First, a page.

“Financial Services Issues: A Consumer’s Perspective”
On Behalf of the Consumer Federation of America, National Consumer Law Center, Center for Responsible Lending, Consumers Union and the U.S. Public Interest Research Group Before the House Committee on Financial Services Subcommittee on Financial Institutions and Consumer Credit
September 15, 2004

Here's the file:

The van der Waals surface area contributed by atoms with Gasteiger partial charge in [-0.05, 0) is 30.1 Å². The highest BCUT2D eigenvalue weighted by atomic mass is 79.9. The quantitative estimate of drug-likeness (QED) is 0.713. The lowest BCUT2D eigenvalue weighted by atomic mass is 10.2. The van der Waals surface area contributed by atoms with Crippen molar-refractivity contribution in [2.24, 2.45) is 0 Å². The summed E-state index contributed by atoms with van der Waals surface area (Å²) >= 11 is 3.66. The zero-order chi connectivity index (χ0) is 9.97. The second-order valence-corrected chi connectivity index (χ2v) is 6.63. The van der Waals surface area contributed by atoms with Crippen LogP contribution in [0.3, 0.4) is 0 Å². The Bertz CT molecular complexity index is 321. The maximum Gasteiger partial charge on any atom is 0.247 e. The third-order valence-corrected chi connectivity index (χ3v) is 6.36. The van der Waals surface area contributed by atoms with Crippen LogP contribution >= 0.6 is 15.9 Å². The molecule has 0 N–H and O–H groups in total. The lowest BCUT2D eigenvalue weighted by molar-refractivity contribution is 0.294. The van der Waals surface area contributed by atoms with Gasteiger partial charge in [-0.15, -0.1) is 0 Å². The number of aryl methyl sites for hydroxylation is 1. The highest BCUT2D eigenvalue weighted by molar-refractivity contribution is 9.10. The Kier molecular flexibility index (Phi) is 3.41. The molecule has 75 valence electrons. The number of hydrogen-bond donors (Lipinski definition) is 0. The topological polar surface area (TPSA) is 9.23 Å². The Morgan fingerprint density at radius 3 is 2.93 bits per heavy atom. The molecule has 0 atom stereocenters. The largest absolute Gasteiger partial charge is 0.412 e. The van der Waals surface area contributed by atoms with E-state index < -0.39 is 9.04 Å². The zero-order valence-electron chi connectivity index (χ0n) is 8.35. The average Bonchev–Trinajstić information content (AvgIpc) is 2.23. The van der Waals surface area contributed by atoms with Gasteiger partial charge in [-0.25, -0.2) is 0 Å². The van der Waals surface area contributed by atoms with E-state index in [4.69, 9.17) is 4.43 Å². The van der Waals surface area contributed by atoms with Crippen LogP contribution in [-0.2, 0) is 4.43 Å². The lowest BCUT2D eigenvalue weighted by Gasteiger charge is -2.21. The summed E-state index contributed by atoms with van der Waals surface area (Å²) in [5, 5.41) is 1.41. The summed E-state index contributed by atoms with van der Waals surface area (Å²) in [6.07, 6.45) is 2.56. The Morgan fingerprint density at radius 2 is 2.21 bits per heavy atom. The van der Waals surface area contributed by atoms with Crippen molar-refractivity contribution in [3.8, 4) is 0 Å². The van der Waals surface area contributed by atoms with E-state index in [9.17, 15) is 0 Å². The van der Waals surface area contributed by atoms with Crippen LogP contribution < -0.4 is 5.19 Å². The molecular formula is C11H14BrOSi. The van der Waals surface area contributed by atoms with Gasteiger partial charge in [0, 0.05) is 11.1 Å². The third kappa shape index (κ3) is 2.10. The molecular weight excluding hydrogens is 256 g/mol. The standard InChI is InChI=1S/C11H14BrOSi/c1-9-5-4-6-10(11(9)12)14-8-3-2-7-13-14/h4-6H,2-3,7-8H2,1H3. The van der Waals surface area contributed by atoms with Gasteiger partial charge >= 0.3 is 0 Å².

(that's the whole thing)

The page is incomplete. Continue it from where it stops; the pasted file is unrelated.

In less than a decade, the quick cash credit market has become big business, costing financially vulnerable consumers billions in triple digit interest rates and fees. Excluding credit cards and cash advances on credit cards, new and risky methods of borrowing a few hundred dollars for a few weeks have become as widespread as they are controversial. These new products include payday loans, bounce loans which banks call “courtesy overdraft” programs, and tax refund loans. These three products target cash strapped consumers who have trouble making ends meet between paydays. Borrowers pay triple digit interest rates for money that must be repaid in full on the borrower’s next payday, or when the tax refund is deposited in two weeks or less by the IRS. Consumers can also spend a lot of money very fast on the array of new plastic payment cards that are being offered, such as payroll cards and pre-paid debit cards. Unfortunately, federal requirements regarding disclosures, error resolution procedures, and liability limits for credit and debit products have not been updated to explicitly cover these types of products.
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